Data from: Heterochrony in the evolution of Trinidadian guppy offspring size: maturation along a uniform ontogenetic trajectory
Dial, Terry R.; Reznick, David N.; Brainerd, Elizabeth L. (2017), Data from: Heterochrony in the evolution of Trinidadian guppy offspring size: maturation along a uniform ontogenetic trajectory, Dryad, Dataset, https://doi.org/10.5061/dryad.mn6pm
The size and maturity of Trinidadian guppy (Poecilia reticulata) offspring vary among populations adapted to environments of differential predation. Guppy offspring born to low-predation, high-competition environments are larger and more mature than their high-predation ancestors. Here we ask: what specific changes in developmental or birth timing occur to produce the larger, more mature neonates? We collected specimens across the perinatal window of development from five populations and quantified musculoskeletal maturation. We found that all populations undergo similar ontogenetic trajectories in skeletal and muscle acquisition; the only difference among populations is when neonates emerge along the trajectory. The smallest neonates are born with 20% of their skeleton ossified, whereas the largest neonates are born with over 70% of their skeleton ossified. The area of the major jaw-closing muscle is relatively larger in larger offspring, scaling with length as L2.5. The size range over which offspring are birthed among populations sits along the steepest part of the size–maturity relationship, which provides a large marginal increase in fitness for the high-competition female. Because of the functional effects of producing more mature offspring at birth, offspring size may be the first and most critical life-history trait selected upon in highly competitive environments.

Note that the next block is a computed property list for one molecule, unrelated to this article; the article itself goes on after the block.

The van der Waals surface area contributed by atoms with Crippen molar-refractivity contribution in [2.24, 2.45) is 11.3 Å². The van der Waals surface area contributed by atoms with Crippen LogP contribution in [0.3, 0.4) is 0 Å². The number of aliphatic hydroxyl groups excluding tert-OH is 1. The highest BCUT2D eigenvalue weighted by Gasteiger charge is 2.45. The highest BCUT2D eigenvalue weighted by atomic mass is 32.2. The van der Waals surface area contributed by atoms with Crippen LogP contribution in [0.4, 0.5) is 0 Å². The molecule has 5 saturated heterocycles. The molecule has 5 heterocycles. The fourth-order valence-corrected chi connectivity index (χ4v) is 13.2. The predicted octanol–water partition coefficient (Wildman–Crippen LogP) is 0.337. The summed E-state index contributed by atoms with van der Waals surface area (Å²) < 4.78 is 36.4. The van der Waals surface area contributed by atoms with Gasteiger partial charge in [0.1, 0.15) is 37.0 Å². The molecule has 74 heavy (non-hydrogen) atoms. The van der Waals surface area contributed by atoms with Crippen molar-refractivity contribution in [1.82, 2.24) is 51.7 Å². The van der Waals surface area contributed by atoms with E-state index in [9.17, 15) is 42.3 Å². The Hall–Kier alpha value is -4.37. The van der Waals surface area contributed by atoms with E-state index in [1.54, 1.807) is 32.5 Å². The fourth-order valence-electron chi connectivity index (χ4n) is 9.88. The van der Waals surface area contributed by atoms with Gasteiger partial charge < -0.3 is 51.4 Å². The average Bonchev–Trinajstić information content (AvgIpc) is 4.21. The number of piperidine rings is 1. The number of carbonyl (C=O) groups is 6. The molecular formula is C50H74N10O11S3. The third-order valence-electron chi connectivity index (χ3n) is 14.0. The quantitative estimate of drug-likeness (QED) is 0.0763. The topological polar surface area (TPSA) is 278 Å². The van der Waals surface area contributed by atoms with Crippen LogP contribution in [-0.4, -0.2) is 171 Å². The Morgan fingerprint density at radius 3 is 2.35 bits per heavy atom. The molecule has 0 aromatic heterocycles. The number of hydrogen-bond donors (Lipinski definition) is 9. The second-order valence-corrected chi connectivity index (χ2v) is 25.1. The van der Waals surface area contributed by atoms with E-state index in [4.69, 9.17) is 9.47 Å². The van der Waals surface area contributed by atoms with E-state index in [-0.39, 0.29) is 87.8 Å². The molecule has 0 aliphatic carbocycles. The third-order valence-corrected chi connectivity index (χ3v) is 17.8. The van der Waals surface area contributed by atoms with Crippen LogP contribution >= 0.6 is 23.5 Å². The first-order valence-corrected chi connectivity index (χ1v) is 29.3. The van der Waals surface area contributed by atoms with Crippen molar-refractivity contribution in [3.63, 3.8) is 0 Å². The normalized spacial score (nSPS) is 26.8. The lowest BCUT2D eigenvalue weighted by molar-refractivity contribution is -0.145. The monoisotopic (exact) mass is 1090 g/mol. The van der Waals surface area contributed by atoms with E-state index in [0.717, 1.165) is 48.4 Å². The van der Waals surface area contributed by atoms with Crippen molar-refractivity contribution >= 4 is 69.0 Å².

National Science Foundation, Award: US NSF IOS-1601377